“The cost is death, just death. We either end up killing someone or kill ourselves with drugs or drink or both or worse. The way I see it we are just a overlooked stat.“
Why do you think we view men and women differently?
Matthew was discharged from the hospital as soon as he became conscious and was out of immediate risk from the overdose. He remembers little of his discharge, only waking up in his own bed still wondering what had occurred. His wife was left to explain to him what had happened.
Recently when his wife, who also suffers from PTSD, presented to the hospital for an anxiety-related condition. Matthew explained it was like night and day to his experience. She was admitted and cared for, including having someone on watch at her door. When she was discharged, she was sent with paper work for outreach services, government assistance and aftercare, all of which was forthcoming for her.
“I feel men’s health was left back in the early 40s or 50s when if men are MEN they don’t listen and they take care of themselves and can take a sucker punch and keep women barefoot and pregnant in the kitchen. The system is broken.
I feel sad for my two boys growing up in this world, we need to do better.”
What issues do you think men face, that women don’t?
Matthew feels that the war of gender and rights is what is inhibiting men’s treatment in 2014. He feels there is an inequality in services and treatment and that men are still being viewed as capable and competent and able to take care of themselves.
He went on to express a deep sense of confusion in modern times, that men are meant to understand and sympathise with women, but women are not willing to recognize their needs.
He explained his fears around the way boys are treated in schools and how he thinks the prevalence of female teachers affects that. He feels it’s confusing to a boy’s innate sense of identity that his feelings are not recognised as important.
“Men have to be careful what we say and how we act or it’s looked at as discrimination. You have to be so careful and this is why there is a trend that men are turning away from women.”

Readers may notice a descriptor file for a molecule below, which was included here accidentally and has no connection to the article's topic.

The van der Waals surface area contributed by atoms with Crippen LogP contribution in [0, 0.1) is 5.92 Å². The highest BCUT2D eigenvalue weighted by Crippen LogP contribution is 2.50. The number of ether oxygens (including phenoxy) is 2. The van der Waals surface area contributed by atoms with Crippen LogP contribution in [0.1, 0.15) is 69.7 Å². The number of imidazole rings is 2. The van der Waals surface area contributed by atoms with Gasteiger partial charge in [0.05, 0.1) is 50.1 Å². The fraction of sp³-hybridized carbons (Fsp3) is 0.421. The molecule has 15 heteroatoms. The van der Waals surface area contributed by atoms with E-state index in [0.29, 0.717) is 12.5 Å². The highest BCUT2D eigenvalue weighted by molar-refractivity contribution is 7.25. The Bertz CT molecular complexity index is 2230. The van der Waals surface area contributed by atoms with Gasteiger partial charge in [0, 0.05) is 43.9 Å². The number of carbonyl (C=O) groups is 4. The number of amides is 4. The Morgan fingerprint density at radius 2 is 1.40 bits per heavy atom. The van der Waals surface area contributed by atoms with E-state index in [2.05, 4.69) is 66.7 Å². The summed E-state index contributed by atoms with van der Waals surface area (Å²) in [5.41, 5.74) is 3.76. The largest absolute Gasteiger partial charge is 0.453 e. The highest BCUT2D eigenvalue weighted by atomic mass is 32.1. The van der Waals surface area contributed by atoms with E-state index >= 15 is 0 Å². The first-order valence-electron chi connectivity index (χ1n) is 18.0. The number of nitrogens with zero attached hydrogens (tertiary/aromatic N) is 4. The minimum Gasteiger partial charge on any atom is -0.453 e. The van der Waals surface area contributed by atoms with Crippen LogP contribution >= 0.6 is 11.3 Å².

Matthew’s sentiments here are something that I hear often as a men’s coach. They are frustrated and angry that their needs are not recognised and as a consequence they are turning to their anger as a method to be heard for their needs and recognition that they are different from women.
While women are more likely to experience depression and anxiety, men are less likely to talk about it. This increases the risk of their depression or anxiety going unrecognised and untreated. With the overwhelming number of suicide deaths each year being male, it’s time we changed how we provide services for men.
Matthew’s story is just one man’s experience and is in no way meant to represent the experience every man has, or will have, with the mental health system. However, it highlights the need for us to objectively look at how we relate to men in order to get a deep sense of what they feel and experience.
Anxiety and depression will most likely make you feel less than you want to be, but they are not weaknesses, they are a form of mental illness, which affects a significant proportion of our global population.
*”Matthew Cole” is not his real name
If you need help:
Beyond Blue – 1300 22 4636 http://www.beyondblue.org.au/
Lifeline – 13 11 44 https://www.lifeline.org.au/
www.hopeline.com This will connect you with a crisis center in your area.
Mental health Hotline 1-866-531-2600
Photo: Flickr/Dennis Fidalgo